I want to share this story from the most recent BeadforLife newsletter (full disclosure – my wife is a co-founder of BeadforLife).
The reason I want to share it is that it is an inspiring story that shows the power of a little bit of seed capital in the right hands. This woman didn’t receive a hand-out, she received an opportunity and worked hard to save the money that allowed her to slowly start and expand her businesses.
Meet Ogwang Mary
“My husband loved me since I was in 6th grade. But when he asked for my hand I had to give him a big ‘no.’ Then my father died and I had to quit school. I decided to accept his proposal since there was no other thing for a woman to do.” Mary smiles shyly at her husband of 20 years, a policeman.
Mary sits proudly at her sweater making machine. She has orders for hundreds of sweaters, orders that her husband has secured by going to boarding schools in the northern part of Uganda, where the supply is limited.
Click here to see a video of Ogwang Mary
Mary is a woman of many talents. She launched her sweater-making business while still a beader. She then began holding classes to teach other women about sweater making. In addition to the business of making sweaters, Mary installed a solar panel to charge cell phones for a small fee. Her latest business is raising chickens; she intends to sell both chickens and eggs.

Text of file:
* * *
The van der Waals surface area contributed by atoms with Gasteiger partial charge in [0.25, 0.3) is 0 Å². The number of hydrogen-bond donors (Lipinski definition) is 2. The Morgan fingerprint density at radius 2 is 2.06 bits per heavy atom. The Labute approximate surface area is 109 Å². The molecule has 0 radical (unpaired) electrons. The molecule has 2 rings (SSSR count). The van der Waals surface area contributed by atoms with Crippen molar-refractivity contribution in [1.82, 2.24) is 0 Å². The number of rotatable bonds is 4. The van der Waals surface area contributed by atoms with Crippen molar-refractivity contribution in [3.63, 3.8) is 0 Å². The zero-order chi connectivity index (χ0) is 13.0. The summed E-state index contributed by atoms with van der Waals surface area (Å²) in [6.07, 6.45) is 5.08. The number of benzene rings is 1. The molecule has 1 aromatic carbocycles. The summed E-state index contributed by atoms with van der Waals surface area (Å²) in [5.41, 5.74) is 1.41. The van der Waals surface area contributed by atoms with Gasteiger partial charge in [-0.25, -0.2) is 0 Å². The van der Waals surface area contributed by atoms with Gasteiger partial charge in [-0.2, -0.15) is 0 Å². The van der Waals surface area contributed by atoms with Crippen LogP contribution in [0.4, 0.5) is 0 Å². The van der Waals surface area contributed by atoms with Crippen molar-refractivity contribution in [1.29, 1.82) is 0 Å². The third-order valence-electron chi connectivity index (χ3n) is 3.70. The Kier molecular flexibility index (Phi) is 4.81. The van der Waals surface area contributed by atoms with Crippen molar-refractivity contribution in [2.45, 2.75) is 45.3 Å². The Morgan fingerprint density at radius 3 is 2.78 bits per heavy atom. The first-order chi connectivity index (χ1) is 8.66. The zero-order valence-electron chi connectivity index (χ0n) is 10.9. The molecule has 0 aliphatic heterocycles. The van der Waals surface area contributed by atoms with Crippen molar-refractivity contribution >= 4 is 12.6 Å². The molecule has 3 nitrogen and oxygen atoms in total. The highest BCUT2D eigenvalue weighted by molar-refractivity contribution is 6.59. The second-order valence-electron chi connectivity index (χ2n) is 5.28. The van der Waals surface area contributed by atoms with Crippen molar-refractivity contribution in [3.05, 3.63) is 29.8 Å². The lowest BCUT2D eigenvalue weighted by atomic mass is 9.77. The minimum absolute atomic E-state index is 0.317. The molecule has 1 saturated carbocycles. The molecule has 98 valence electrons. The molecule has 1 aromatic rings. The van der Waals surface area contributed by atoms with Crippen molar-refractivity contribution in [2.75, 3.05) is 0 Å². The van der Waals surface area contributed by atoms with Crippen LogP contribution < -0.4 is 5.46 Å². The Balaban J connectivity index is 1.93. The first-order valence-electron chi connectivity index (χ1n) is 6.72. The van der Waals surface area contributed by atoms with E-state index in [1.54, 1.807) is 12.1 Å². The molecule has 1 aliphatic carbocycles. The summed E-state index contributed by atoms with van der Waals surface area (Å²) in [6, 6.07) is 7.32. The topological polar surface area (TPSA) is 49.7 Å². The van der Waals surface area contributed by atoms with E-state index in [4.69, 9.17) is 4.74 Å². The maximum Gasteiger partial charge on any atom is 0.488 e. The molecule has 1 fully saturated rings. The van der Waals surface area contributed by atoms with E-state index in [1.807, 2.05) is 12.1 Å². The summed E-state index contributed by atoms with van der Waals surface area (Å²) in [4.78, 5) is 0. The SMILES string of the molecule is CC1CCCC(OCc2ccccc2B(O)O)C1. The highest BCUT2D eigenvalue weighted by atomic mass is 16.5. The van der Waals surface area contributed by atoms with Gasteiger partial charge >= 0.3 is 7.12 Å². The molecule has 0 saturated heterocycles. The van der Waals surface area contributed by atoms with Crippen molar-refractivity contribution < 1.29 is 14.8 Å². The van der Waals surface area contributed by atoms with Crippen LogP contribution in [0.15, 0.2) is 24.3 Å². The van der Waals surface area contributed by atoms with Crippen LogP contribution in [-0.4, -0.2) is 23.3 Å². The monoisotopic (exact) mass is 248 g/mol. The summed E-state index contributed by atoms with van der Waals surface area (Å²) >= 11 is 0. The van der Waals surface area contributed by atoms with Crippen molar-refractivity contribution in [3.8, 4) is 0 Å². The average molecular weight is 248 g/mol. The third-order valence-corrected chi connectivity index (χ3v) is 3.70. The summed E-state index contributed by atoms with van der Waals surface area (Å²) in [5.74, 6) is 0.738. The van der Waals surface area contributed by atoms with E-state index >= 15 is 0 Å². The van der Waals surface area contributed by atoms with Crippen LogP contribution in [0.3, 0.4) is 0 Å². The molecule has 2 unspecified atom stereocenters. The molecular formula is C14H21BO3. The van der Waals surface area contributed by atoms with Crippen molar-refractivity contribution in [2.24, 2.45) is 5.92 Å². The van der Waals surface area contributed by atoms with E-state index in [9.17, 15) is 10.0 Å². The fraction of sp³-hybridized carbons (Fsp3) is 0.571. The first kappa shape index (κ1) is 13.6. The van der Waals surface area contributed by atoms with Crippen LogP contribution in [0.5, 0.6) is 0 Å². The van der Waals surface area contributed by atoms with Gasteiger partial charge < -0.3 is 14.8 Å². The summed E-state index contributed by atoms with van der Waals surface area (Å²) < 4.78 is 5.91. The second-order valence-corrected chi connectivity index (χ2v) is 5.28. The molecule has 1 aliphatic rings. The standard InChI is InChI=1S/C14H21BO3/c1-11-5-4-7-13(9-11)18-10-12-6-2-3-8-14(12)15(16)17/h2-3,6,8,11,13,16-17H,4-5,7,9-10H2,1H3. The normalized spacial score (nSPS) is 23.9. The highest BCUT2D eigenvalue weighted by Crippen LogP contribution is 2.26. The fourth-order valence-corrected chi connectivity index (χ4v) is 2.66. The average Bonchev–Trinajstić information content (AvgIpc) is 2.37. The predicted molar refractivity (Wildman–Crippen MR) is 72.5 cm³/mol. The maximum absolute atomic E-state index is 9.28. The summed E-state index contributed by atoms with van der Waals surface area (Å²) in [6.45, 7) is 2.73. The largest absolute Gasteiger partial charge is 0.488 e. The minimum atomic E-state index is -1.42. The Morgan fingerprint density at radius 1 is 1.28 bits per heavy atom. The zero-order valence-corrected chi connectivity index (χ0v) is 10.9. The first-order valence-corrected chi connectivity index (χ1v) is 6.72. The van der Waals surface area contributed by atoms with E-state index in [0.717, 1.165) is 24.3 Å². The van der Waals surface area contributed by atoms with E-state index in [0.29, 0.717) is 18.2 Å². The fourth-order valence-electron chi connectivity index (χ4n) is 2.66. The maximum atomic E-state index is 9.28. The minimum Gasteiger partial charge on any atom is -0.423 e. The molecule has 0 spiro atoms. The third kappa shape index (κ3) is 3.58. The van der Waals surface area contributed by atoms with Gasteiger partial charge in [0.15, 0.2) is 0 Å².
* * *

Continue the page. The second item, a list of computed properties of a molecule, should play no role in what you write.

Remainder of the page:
“Mary, you are a natural entrepreneur. You have five businesses going. Why didn’t you do this before BeadforLife?,” asks our interviewer. Mary pauses and looks away. Rubbing her thumb and fingers together, she says, “I never had two coins to rub together before BeadforLife. I never had a chance.”
Mary represents the 1.4 billion people in the world that live in extreme poverty on less than two dollars a day. Without any opportunities to earn, save or invest in a business, they are trapped. They live constantly looking for work to feed themselves and their children.
One of the negative impacts the foreign aid culture has had on Africa is a dependency mentality. So much has been handed out for so long with so little required in return, that people often sit around waiting for the next truck of t-shirts and grain to arrive. Not only does that beat down people’s pride and sense of independence, but it keeps them from being invested in their own future, and it doesn’t give them the skills they need to keep themselves out of poverty in the long run. One of the things I love about BeadforLife’s approach is that the members work hard during the time they are enrolled, and are expected to be the primary architects of their own future.
The huge growth of microloans through groups like Kiva is another proof that many people living in poverty have the intelligence and motivation to improve their lives if they can just get out of the day-to-day struggle for survival.
Mark D. Jordahl – Kampala